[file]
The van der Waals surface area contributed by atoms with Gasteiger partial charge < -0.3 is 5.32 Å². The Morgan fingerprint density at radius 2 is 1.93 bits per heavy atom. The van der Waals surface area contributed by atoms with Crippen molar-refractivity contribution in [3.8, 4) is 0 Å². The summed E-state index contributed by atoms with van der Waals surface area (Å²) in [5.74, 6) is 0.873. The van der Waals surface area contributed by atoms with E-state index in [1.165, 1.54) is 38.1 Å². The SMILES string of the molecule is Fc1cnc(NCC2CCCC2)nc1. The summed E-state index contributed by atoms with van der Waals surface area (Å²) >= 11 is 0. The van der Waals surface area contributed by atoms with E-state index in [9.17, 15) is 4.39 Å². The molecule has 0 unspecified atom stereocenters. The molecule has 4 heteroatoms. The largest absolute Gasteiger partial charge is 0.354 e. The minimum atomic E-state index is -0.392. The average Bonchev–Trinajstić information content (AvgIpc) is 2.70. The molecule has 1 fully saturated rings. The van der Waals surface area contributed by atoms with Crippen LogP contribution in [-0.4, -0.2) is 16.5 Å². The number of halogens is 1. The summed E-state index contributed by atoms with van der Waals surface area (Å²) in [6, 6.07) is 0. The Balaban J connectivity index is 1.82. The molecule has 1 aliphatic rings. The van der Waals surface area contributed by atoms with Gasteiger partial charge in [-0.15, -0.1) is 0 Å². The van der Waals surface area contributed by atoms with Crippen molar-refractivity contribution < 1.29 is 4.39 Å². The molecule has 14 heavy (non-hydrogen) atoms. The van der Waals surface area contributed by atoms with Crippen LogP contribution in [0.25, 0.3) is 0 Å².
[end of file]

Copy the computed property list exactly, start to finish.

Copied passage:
The van der Waals surface area contributed by atoms with Gasteiger partial charge < -0.3 is 5.32 Å². The Morgan fingerprint density at radius 2 is 1.93 bits per heavy atom. The van der Waals surface area contributed by atoms with Crippen molar-refractivity contribution in [3.8, 4) is 0 Å². The summed E-state index contributed by atoms with van der Waals surface area (Å²) in [5.74, 6) is 0.873. The van der Waals surface area contributed by atoms with E-state index in [1.165, 1.54) is 38.1 Å². The SMILES string of the molecule is Fc1cnc(NCC2CCCC2)nc1. The summed E-state index contributed by atoms with van der Waals surface area (Å²) >= 11 is 0. The van der Waals surface area contributed by atoms with E-state index in [9.17, 15) is 4.39 Å². The molecule has 0 unspecified atom stereocenters. The molecule has 4 heteroatoms. The largest absolute Gasteiger partial charge is 0.354 e. The minimum atomic E-state index is -0.392. The average Bonchev–Trinajstić information content (AvgIpc) is 2.70. The molecule has 1 fully saturated rings. The van der Waals surface area contributed by atoms with Crippen LogP contribution in [-0.4, -0.2) is 16.5 Å². The number of halogens is 1. The summed E-state index contributed by atoms with van der Waals surface area (Å²) in [6, 6.07) is 0. The Balaban J connectivity index is 1.82. The molecule has 1 aliphatic rings. The van der Waals surface area contributed by atoms with Gasteiger partial charge in [-0.15, -0.1) is 0 Å². The van der Waals surface area contributed by atoms with Crippen molar-refractivity contribution < 1.29 is 4.39 Å². The molecule has 14 heavy (non-hydrogen) atoms. The van der Waals surface area contributed by atoms with Crippen LogP contribution in [0.25, 0.3) is 0 Å².